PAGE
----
In response to the recent spate of construction-related deaths and accidents in the city, this morning the Assembly held a joint hearing of the Codes, Cities and Housing committees at 250 Broadway. As the notice of public hearing points out, there were nine recent construction deaths (and additional injuries). Today only eight Assembly members out of more than 50 from the combined committee membership actually showed up.
This is no doubt an important issue and the members present deserve praise for their oversight and for proposing several bills to further regulate construction and enforce building codes. The acting head of the city Department of Buildings testified, as did a number of city elected officials and advocates.
However, as we know from New York State Legislative Process, the original Albany report released by the Brennan Center in 2004, hearings on bills are a rarity. According to the report, in the Assembly from 1997 to 2001, out of 202 pieces of major legislation that were ultimately passed where there exists complete information, only one was the subject of a committee hearing—.05%. Members respond that they do hold hearings on issues (which, unlike today, aren't usually about specific legislation.)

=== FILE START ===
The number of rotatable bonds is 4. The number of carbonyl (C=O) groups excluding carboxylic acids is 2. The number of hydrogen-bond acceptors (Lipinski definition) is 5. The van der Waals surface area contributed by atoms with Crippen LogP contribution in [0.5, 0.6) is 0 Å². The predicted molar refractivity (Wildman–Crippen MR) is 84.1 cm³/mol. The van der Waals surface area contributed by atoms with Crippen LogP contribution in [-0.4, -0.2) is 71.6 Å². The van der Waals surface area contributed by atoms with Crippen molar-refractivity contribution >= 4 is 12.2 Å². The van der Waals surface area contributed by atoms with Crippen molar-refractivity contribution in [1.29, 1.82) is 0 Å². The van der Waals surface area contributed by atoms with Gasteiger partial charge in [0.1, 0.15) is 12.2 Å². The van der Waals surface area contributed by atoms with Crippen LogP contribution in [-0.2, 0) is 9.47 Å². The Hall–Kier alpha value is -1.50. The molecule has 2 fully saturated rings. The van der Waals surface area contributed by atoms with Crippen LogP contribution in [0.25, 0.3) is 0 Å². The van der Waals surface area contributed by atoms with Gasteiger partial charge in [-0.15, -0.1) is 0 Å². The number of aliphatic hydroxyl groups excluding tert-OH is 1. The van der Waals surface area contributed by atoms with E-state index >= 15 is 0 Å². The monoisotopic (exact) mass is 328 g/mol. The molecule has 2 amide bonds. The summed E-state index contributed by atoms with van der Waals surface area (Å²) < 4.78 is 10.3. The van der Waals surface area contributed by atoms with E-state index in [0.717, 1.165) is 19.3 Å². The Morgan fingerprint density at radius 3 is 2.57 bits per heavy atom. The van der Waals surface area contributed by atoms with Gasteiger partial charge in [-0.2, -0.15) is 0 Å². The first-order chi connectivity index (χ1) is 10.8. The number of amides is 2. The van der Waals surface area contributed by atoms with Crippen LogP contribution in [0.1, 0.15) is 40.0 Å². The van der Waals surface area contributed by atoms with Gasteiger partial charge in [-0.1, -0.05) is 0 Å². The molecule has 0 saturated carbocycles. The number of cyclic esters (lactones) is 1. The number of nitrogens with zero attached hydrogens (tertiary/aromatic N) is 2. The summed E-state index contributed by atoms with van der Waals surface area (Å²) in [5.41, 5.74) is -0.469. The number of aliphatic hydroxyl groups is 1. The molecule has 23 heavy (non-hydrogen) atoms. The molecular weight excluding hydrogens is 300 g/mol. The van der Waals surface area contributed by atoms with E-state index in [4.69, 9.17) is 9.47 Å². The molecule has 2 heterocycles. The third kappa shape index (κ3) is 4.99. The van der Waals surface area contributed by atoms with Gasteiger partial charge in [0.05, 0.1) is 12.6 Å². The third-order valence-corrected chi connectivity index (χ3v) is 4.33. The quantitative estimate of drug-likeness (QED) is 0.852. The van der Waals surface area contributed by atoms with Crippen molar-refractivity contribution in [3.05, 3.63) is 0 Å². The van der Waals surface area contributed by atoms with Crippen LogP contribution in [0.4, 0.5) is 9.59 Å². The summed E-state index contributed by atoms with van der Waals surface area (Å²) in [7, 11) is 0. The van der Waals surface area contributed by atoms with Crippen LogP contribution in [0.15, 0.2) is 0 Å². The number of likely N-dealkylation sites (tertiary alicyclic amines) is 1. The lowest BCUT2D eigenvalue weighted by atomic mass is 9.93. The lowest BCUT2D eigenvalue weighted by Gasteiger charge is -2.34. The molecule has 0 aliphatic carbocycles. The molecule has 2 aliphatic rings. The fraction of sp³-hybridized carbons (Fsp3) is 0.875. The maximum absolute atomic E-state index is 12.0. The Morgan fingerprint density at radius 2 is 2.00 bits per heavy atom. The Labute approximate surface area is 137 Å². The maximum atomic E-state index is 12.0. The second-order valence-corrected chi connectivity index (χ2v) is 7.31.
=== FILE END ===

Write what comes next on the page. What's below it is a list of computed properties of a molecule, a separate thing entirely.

Committee attendance for meetings or hearings is virtually unknown because, even if recorded, it’s not readily accessible to the public. This is part of a larger problem of a general lack of transparency and accountability in the state legislature. As the process exists today, constituents are left in the dark about the working habits—or lack thereof—of their representatives. Like you and I were subject to in school, attendance should be taken and should be published on the web immediately.
Attending today’s hearing were Jim Brennan and Joe Lentol, chairs of Cities and Codes respectively, and a mix of representatives who represent areas were the accidents occurred and other interested parties: Jonathon Bing, Deborah Glick, Micah Kellner, Linda Rosenthal, Mark Weprin and Rory Lancman. As of the start of testimony, absent from the hearing was the Housing committee chair, and only two of the 27 members of his committee were present.
It’s unreasonable to insist that every member, even a majority of the members, attend today’s meeting. Members may have reasonable conflicts or great distances to travel, especially from upstate when the meeting is downstate. However, it’s uninspiring that about 15% of the total membership of the three committees were present especially considering the importance and topicality of the issue.